Pettitte faced three New York Mets batters in the sixth inning of the Yankees’ final spring game, allowing a leadoff single to Cory Vaughn and retiring the next two hitters on an infield pop fly and a groundout. Vaughn was thrown out trying to steal second.
Yankees Spring Training 2012
“I thought he was alright. It was good to see him get on the hill,” Girardi said after the Yankees’ 8-3 win. “What I thought was pretty special to watch was how many of our guys stayed around to see him pitch. Usually when guys come out, they shower, ice and they go home. You had a lot of guys stay a long time today.”
Pettitte’s fastball was clocked at 86 miles per hour and his curveball was in the mid-70s, but he was around the plate and the only hit he gave up was a bouncing ball that eluded the reach of Class-A first baseman Kyle Roller.
“I felt good. It was good to be able to get out there and get the inning in, especially in a big-league game,” Pettitte said. “It’s just another good step forward.”
Pettitte, who will turn 40 in June, had not pitched since Game 3 of the 2010 ALCS against the Texas Rangers, when he took the loss in an 8-0 Rangers victory. Pettitte allowed two runs in seven innings and retired after the conclusion of the season four days later.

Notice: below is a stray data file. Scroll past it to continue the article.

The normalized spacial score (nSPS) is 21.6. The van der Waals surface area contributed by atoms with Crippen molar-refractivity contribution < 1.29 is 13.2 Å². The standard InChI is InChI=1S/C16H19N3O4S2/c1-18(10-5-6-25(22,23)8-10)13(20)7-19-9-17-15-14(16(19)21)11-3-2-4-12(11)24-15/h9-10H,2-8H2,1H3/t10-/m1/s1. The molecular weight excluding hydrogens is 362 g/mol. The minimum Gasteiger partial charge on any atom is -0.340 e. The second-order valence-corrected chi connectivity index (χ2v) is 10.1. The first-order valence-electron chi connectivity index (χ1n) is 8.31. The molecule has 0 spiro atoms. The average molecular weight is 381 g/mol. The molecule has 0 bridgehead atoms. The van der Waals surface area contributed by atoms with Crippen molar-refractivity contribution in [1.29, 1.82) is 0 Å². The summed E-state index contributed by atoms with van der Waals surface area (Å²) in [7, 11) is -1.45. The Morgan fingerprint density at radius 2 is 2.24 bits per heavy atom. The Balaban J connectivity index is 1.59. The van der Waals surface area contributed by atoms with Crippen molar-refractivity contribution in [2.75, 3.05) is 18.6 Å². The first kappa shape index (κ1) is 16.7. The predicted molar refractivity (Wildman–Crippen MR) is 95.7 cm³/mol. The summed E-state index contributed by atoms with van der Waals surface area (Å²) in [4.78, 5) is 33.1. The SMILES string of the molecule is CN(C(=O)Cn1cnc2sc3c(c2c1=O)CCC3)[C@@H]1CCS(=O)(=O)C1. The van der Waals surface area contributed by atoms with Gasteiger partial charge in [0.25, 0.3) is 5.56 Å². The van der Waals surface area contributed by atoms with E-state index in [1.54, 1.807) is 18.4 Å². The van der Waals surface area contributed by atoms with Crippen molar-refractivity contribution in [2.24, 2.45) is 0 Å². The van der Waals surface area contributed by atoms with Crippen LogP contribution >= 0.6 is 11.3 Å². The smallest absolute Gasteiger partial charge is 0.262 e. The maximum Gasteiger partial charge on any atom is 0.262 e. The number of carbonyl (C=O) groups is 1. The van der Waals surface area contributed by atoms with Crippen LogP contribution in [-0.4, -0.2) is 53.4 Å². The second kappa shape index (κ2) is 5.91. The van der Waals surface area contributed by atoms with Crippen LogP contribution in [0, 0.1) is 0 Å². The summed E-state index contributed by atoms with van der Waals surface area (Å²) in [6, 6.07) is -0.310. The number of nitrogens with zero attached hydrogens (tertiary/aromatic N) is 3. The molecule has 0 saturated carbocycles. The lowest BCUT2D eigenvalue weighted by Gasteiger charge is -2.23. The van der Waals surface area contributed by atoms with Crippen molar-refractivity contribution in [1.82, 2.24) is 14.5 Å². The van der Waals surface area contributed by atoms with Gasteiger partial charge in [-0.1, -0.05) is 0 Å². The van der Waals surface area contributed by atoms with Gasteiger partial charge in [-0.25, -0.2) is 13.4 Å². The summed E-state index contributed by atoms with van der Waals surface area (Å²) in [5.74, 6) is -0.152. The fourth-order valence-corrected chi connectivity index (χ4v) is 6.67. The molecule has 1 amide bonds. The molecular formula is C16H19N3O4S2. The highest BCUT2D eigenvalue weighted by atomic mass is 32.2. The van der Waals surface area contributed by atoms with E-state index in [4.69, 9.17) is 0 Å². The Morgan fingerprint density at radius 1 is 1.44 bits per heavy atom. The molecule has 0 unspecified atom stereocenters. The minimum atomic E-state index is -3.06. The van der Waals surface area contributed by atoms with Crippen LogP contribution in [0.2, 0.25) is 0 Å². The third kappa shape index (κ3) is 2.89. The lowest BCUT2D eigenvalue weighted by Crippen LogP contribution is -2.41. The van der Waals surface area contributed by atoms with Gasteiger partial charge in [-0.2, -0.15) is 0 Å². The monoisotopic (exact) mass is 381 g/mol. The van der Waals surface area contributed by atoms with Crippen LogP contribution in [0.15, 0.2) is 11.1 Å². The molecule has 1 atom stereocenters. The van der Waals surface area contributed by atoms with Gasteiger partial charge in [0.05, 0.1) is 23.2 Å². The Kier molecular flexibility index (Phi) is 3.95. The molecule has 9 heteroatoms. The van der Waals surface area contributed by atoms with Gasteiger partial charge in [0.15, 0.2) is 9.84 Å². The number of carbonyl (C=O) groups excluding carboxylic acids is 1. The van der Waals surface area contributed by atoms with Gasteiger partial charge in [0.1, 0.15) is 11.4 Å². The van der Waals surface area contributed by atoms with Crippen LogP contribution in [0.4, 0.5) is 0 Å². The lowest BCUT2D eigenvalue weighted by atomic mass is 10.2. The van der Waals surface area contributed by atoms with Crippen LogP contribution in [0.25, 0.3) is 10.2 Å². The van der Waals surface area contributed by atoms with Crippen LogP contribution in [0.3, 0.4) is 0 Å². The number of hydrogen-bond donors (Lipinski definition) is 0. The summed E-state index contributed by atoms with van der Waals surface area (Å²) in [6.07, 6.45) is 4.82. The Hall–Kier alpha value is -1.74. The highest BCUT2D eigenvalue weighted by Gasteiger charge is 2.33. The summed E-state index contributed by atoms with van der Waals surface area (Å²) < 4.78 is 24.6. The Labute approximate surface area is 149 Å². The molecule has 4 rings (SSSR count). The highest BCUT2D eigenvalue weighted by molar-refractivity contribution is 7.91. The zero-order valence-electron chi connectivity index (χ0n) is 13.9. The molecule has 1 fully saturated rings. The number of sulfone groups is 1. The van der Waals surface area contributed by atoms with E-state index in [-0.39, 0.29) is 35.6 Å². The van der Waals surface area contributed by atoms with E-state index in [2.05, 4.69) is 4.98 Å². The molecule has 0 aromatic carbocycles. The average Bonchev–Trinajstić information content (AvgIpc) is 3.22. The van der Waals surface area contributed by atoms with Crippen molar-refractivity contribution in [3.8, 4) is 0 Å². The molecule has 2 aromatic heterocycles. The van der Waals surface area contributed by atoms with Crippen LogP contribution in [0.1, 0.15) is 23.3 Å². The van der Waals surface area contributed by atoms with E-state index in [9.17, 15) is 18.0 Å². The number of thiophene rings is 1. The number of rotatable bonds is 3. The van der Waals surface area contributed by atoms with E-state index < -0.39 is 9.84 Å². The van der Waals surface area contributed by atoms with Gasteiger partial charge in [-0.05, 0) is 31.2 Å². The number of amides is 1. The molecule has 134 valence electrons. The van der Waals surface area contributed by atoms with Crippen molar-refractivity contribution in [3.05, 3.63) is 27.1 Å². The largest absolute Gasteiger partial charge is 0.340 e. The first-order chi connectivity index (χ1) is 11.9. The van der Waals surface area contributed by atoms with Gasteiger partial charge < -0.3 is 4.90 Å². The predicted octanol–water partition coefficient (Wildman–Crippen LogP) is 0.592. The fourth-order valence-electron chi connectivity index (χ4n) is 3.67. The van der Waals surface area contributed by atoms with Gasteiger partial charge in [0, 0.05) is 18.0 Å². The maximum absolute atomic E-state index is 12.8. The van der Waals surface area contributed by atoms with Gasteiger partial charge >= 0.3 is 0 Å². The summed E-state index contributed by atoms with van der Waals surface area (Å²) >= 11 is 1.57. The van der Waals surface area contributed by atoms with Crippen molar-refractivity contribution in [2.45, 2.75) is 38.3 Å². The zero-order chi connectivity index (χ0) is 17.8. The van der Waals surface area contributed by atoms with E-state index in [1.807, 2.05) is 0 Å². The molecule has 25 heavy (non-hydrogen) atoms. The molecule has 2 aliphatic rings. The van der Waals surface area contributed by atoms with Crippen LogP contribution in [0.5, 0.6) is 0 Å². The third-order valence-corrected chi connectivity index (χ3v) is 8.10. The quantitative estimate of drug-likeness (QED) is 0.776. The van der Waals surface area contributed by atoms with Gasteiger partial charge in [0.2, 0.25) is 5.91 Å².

But after making a brief appearance in Yankees camp as a guest instructor in late February, Pettitte announced he would attempt a comeback in March and rejoined the team on March 20. He had thrown a couple of bullpen sessions and two simulated games, the most recent on Saturday, before the team decided to give him an inning of work in a real game situation before the team begins the regular season.
“Definitely it felt a little weird, there’s no doubt about it, but once I for out there it was just like I never left,” Pettitte said.
Pettitte, who received a standing ovation from the Steinbrenner Field crowd upon emerging from the dugout, is not expected to rejoin the team before May 1.
“I feel like the stuff is there. I just need to build up the stamina,” Pettitte said of his and the team’s plans for his return. “There’s nothing I really feel like I need to work on. Everything is proceeding very smoothly right now.”
A member of five Yankees world championship teams, Pettitte’s career record is 240-138 and his career ERA 3.88. He also has won more postseason games (19) than any pitcher in major league history.